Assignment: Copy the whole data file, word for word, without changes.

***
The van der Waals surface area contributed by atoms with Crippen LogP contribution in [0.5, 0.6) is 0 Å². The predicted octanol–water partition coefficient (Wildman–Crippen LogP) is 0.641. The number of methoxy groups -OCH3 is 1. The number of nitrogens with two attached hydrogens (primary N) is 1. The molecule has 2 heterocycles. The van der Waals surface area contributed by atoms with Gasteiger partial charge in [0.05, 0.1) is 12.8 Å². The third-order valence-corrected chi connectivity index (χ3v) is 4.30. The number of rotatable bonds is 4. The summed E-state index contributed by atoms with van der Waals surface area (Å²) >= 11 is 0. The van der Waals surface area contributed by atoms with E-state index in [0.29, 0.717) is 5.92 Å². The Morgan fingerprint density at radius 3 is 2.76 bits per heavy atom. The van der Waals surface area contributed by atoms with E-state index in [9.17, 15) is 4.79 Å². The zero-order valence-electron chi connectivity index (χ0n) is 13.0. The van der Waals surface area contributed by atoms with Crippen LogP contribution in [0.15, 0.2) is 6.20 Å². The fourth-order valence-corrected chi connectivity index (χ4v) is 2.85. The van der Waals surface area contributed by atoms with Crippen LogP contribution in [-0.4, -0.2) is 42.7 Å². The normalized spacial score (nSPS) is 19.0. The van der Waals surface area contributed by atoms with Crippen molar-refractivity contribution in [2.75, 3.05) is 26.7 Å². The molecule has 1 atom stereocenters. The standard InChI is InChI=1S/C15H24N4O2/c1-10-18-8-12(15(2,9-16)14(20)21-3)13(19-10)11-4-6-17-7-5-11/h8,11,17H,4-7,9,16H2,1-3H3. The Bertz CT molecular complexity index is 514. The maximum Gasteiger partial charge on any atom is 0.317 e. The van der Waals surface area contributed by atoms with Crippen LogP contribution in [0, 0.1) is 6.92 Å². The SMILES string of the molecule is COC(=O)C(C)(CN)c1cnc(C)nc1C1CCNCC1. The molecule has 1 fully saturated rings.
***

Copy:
The van der Waals surface area contributed by atoms with Crippen LogP contribution in [0.5, 0.6) is 0 Å². The predicted octanol–water partition coefficient (Wildman–Crippen LogP) is 0.641. The number of methoxy groups -OCH3 is 1. The number of nitrogens with two attached hydrogens (primary N) is 1. The molecule has 2 heterocycles. The van der Waals surface area contributed by atoms with Gasteiger partial charge in [0.05, 0.1) is 12.8 Å². The third-order valence-corrected chi connectivity index (χ3v) is 4.30. The number of rotatable bonds is 4. The summed E-state index contributed by atoms with van der Waals surface area (Å²) >= 11 is 0. The van der Waals surface area contributed by atoms with E-state index in [0.29, 0.717) is 5.92 Å². The Morgan fingerprint density at radius 3 is 2.76 bits per heavy atom. The van der Waals surface area contributed by atoms with E-state index in [9.17, 15) is 4.79 Å². The zero-order valence-electron chi connectivity index (χ0n) is 13.0. The van der Waals surface area contributed by atoms with Crippen LogP contribution in [0.15, 0.2) is 6.20 Å². The fourth-order valence-corrected chi connectivity index (χ4v) is 2.85. The van der Waals surface area contributed by atoms with Crippen LogP contribution in [-0.4, -0.2) is 42.7 Å². The normalized spacial score (nSPS) is 19.0. The van der Waals surface area contributed by atoms with Crippen molar-refractivity contribution in [2.75, 3.05) is 26.7 Å². The molecule has 1 atom stereocenters. The standard InChI is InChI=1S/C15H24N4O2/c1-10-18-8-12(15(2,9-16)14(20)21-3)13(19-10)11-4-6-17-7-5-11/h8,11,17H,4-7,9,16H2,1-3H3. The Bertz CT molecular complexity index is 514. The maximum Gasteiger partial charge on any atom is 0.317 e. The van der Waals surface area contributed by atoms with Crippen LogP contribution in [0, 0.1) is 6.92 Å². The SMILES string of the molecule is COC(=O)C(C)(CN)c1cnc(C)nc1C1CCNCC1. The molecule has 1 fully saturated rings.